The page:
The relative roles of neutral and selective processes in divergence are of key interest in evolutionary biology. Due to the many large and small islands, the Indopacific area constitutes an ideal natural laboratory to study the different modes of diversification. It is a biotically extremely rich region, and as a result is designated as several distinct biodiversity hotspots. It was suggested that the islands of the Pacific are a likely source of biodiversity, rather than a sink of species that originated on the mainland, as has long been the established hypothesis. We use landscape genetic approaches to study the potential roles of drift, natural selection, and sexual selection to study the divergence among island and mainland species of sexually dimorphic honeyeaters, Myzomela sp. Sequence and microsatellite data indicate that these populations either very recently diverged or experience ongoing gene flow, and planned coalescence-based analyses will be useful in distinguishing these two hypotheses. We found that males exhibit distinct differences between islands in plumage coloration and song, but not in other, fitness-related morphological traits. Females did not show divergence in any morphological traits between islands. Environmental heterogeneity explained the observed divergence in song frequency characteristics, whereas oceanic barriers better explained divergence in temporal traits. These results suggest that sexual selection is a potential factor in maintaining and deepening population differentiation, and that environmental conditions pose selection pressures on some but not all sexual traits. The role of sexual selection in population divergence will be further evaluated using mate choice experiments.

Abstracts (coauthor)


To determine the plausibility of sympatric speciation, we need to determine its relative rate of occurrence across different speciation events. Here we focus on a small taxonomic group and a particular speciation mechanism which requires sympatry: the emergence of a large and small species pair where the large cannibalizes the small. This scenario has been named “giant-dwarf” diversification. A comparative analysis of body size measures of Austrolebias South-American annual killifish suggests that species evolve towards one of three size optima. Species evolving towards the largest optimal size appeared at least three times from small in the Austrolebias genus. The first large ancestral species per event appeared in a trait change with relatively high speed in all three cases, consistent with expectations of cannibalism evolution. A comparative analysis of lower jaw length, a proxy for the level of specialization in piscivory suggests that in one clade of large species trait values indicate a very weak or no specialization towards piscivory, and that in the two other clades species are selected towards two optima with relatively large jaw lengths. By means of a reconstruction of ancestral species ranges we show that speciation events leading to a large and smaller species pair were sympatric with a large likelihood. For the clade of large species with little specialization, the probability that speciation was non-sympatric is largest among the three events. Conditional on the data we analysed, one can therefore conclude that giant-dwarf speciation by cannibalism most probably occurred twice in Austrolebias and that a third appearance of large species in the genus likely occurred by other selective or non-selective processes.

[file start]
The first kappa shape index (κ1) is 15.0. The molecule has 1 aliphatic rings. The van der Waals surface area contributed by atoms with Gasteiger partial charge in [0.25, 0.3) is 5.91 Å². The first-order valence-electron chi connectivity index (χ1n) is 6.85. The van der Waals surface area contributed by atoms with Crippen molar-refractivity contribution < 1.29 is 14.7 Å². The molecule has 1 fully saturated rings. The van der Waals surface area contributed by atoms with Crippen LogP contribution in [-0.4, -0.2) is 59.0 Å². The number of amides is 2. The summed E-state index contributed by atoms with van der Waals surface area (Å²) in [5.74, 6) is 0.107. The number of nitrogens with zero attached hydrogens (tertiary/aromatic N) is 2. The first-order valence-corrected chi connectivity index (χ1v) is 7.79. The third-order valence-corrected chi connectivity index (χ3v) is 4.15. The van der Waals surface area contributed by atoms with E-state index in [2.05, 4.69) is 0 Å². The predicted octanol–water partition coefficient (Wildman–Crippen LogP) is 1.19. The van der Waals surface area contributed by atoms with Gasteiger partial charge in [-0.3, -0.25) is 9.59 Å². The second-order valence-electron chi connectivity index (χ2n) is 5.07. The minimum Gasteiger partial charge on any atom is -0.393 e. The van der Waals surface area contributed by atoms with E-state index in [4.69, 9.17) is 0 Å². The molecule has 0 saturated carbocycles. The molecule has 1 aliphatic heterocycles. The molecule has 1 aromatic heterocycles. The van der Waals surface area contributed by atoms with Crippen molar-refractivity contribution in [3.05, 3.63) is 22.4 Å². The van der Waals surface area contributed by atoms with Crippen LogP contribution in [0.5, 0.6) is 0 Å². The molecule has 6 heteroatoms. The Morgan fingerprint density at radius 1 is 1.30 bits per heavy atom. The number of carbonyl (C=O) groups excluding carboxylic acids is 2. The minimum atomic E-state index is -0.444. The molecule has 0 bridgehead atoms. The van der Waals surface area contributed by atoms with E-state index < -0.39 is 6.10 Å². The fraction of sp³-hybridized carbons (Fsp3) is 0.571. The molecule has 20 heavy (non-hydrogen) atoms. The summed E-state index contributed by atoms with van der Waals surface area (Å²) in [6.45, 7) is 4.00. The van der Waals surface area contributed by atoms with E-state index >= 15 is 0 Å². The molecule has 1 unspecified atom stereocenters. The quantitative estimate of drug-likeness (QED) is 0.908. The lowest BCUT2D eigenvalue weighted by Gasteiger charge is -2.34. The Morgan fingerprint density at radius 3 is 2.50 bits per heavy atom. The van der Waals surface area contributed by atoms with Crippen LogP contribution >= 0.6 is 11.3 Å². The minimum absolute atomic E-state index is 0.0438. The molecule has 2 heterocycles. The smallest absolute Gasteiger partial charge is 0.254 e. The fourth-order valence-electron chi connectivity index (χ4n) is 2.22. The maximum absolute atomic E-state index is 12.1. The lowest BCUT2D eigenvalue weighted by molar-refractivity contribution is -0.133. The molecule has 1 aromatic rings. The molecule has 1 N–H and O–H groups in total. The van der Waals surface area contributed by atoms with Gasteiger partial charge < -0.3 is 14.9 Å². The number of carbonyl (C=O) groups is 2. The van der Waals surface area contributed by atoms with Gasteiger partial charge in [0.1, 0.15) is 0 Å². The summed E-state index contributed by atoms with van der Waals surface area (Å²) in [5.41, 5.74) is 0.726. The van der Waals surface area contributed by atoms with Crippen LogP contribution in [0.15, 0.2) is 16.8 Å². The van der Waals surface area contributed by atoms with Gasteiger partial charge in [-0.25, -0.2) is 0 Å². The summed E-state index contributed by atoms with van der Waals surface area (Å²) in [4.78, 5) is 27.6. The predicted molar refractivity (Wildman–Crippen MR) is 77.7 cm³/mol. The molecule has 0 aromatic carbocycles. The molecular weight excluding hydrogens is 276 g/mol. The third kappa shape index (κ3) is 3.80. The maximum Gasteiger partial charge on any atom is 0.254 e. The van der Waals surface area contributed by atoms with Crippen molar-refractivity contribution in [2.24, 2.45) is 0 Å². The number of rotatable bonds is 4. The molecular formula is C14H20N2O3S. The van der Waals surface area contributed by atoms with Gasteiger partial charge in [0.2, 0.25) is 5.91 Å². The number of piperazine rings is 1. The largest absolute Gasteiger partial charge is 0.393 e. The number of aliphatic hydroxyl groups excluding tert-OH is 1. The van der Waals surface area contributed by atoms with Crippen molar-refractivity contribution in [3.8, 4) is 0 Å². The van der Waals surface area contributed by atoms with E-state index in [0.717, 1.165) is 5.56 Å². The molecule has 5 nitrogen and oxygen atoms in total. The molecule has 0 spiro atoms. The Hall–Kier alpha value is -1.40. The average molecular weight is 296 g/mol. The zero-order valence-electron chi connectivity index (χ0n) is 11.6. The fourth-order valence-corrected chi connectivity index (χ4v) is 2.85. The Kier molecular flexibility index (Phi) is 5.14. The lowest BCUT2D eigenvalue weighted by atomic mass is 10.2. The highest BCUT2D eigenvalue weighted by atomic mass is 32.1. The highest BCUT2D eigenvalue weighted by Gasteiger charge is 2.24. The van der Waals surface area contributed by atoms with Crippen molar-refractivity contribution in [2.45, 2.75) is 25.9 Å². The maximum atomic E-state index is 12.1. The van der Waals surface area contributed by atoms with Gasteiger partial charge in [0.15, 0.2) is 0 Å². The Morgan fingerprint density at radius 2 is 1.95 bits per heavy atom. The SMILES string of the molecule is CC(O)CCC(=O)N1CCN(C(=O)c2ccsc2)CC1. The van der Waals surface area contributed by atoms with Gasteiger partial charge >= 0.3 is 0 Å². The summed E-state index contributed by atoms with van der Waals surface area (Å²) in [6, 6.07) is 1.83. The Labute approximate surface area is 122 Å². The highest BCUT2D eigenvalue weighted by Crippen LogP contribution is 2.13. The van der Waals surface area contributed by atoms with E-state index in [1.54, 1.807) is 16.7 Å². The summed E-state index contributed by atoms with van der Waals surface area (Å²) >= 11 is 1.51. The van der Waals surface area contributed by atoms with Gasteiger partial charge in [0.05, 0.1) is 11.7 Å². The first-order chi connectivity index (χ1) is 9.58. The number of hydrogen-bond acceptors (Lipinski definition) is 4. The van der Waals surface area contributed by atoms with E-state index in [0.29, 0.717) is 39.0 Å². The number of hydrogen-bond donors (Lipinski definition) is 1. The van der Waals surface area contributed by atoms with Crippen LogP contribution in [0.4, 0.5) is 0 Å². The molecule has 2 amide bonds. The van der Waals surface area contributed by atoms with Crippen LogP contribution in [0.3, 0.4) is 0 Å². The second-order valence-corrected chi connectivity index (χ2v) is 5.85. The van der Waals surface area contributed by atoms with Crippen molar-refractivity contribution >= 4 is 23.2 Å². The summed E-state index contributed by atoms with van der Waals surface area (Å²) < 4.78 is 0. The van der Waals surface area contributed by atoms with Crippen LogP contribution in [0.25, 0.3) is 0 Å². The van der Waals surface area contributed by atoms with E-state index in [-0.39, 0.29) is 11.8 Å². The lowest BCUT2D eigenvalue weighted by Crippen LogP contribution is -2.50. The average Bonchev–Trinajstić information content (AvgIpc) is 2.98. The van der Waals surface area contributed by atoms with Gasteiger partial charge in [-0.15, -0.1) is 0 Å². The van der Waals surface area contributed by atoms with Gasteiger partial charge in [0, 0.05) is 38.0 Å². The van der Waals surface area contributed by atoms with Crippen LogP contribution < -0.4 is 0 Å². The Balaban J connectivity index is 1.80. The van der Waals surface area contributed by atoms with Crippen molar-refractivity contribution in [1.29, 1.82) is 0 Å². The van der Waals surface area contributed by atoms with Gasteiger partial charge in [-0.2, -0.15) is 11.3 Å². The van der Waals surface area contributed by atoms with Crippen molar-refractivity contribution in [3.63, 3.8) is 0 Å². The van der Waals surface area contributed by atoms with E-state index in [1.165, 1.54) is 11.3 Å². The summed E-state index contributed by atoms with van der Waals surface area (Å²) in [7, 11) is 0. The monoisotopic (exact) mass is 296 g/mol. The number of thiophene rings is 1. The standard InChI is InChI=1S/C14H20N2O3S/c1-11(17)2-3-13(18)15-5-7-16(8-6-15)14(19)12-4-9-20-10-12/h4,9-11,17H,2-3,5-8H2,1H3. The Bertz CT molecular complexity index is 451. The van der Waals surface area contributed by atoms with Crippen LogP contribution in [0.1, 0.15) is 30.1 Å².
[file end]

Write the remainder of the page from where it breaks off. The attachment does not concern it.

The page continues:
Chairman: Octávio S. Paulo
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XIV Congress of the European Society for Evolutionary Biology

Organization Team
Department of Animal Biology (DBA)
Faculty of Sciences of the University of Lisbon
P-1749-016 Lisbon


Computational Biology & Population Genomics Group